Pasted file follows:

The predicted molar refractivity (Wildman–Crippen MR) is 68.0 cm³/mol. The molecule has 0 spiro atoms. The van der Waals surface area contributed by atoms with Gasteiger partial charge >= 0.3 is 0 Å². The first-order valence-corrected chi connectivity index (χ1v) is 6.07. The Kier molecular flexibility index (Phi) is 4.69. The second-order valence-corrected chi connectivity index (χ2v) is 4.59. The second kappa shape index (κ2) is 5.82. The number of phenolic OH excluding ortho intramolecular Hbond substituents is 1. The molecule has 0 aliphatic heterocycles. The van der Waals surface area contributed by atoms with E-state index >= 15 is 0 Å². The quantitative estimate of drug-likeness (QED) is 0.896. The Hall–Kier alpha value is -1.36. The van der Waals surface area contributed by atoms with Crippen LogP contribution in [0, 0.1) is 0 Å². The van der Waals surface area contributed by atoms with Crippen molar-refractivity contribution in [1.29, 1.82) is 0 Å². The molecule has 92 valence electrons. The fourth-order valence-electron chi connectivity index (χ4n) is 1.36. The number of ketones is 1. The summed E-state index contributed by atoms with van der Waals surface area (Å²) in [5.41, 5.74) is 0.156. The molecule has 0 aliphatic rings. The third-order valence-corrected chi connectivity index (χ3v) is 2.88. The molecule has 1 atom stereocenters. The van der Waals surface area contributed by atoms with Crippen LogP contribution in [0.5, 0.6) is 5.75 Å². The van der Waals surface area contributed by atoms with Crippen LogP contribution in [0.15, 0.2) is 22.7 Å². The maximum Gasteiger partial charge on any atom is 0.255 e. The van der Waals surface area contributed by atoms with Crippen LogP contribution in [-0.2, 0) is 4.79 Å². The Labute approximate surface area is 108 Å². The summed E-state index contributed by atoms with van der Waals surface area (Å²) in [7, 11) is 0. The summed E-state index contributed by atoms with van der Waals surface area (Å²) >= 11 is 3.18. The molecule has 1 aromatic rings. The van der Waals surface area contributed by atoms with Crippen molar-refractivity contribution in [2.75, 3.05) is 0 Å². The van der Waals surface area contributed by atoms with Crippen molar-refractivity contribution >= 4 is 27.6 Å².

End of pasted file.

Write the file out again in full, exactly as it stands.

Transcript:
The predicted molar refractivity (Wildman–Crippen MR) is 68.0 cm³/mol. The molecule has 0 spiro atoms. The van der Waals surface area contributed by atoms with Gasteiger partial charge >= 0.3 is 0 Å². The first-order valence-corrected chi connectivity index (χ1v) is 6.07. The Kier molecular flexibility index (Phi) is 4.69. The second-order valence-corrected chi connectivity index (χ2v) is 4.59. The second kappa shape index (κ2) is 5.82. The number of phenolic OH excluding ortho intramolecular Hbond substituents is 1. The molecule has 0 aliphatic heterocycles. The van der Waals surface area contributed by atoms with E-state index >= 15 is 0 Å². The quantitative estimate of drug-likeness (QED) is 0.896. The Hall–Kier alpha value is -1.36. The van der Waals surface area contributed by atoms with Crippen LogP contribution in [0, 0.1) is 0 Å². The van der Waals surface area contributed by atoms with Crippen molar-refractivity contribution in [1.29, 1.82) is 0 Å². The molecule has 92 valence electrons. The fourth-order valence-electron chi connectivity index (χ4n) is 1.36. The number of ketones is 1. The summed E-state index contributed by atoms with van der Waals surface area (Å²) in [5.41, 5.74) is 0.156. The molecule has 0 aliphatic rings. The third-order valence-corrected chi connectivity index (χ3v) is 2.88. The molecule has 1 atom stereocenters. The van der Waals surface area contributed by atoms with Crippen LogP contribution in [0.5, 0.6) is 5.75 Å². The van der Waals surface area contributed by atoms with Crippen LogP contribution in [0.15, 0.2) is 22.7 Å². The maximum Gasteiger partial charge on any atom is 0.255 e. The van der Waals surface area contributed by atoms with Crippen LogP contribution in [-0.2, 0) is 4.79 Å². The Labute approximate surface area is 108 Å². The summed E-state index contributed by atoms with van der Waals surface area (Å²) in [7, 11) is 0. The summed E-state index contributed by atoms with van der Waals surface area (Å²) >= 11 is 3.18. The molecule has 1 aromatic rings. The van der Waals surface area contributed by atoms with Crippen molar-refractivity contribution in [2.75, 3.05) is 0 Å². The van der Waals surface area contributed by atoms with Crippen molar-refractivity contribution >= 4 is 27.6 Å².